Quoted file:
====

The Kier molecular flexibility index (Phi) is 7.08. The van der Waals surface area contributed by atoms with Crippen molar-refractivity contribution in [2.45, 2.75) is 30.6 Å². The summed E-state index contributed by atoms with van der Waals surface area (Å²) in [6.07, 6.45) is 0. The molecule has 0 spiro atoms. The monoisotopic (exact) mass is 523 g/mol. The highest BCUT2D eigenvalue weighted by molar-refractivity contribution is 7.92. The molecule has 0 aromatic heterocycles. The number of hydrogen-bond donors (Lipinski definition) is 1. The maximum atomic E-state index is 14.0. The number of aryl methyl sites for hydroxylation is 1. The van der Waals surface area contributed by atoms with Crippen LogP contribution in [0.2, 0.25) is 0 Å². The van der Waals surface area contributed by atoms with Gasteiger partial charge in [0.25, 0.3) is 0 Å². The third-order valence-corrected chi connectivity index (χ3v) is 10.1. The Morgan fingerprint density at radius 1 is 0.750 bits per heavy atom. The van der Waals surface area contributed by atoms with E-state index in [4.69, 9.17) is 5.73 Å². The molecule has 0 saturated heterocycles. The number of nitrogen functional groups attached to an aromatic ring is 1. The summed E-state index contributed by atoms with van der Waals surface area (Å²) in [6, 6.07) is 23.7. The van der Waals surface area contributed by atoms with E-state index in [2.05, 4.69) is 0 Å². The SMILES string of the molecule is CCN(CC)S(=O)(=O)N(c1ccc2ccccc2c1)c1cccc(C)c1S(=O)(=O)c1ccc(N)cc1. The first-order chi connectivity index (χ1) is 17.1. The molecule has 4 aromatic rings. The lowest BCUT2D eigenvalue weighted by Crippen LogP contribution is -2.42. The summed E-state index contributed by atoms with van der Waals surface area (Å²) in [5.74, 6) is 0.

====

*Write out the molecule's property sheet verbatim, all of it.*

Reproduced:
The Kier molecular flexibility index (Phi) is 7.08. The van der Waals surface area contributed by atoms with Crippen molar-refractivity contribution in [2.45, 2.75) is 30.6 Å². The summed E-state index contributed by atoms with van der Waals surface area (Å²) in [6.07, 6.45) is 0. The molecule has 0 spiro atoms. The monoisotopic (exact) mass is 523 g/mol. The highest BCUT2D eigenvalue weighted by molar-refractivity contribution is 7.92. The molecule has 0 aromatic heterocycles. The number of hydrogen-bond donors (Lipinski definition) is 1. The maximum atomic E-state index is 14.0. The number of aryl methyl sites for hydroxylation is 1. The van der Waals surface area contributed by atoms with Crippen LogP contribution in [0.2, 0.25) is 0 Å². The van der Waals surface area contributed by atoms with Gasteiger partial charge in [0.25, 0.3) is 0 Å². The third-order valence-corrected chi connectivity index (χ3v) is 10.1. The Morgan fingerprint density at radius 1 is 0.750 bits per heavy atom. The van der Waals surface area contributed by atoms with E-state index in [4.69, 9.17) is 5.73 Å². The molecule has 0 saturated heterocycles. The number of nitrogen functional groups attached to an aromatic ring is 1. The summed E-state index contributed by atoms with van der Waals surface area (Å²) in [6, 6.07) is 23.7. The van der Waals surface area contributed by atoms with E-state index in [2.05, 4.69) is 0 Å². The SMILES string of the molecule is CCN(CC)S(=O)(=O)N(c1ccc2ccccc2c1)c1cccc(C)c1S(=O)(=O)c1ccc(N)cc1. The first-order chi connectivity index (χ1) is 17.1. The molecule has 4 aromatic rings. The lowest BCUT2D eigenvalue weighted by Crippen LogP contribution is -2.42. The summed E-state index contributed by atoms with van der Waals surface area (Å²) in [5.74, 6) is 0.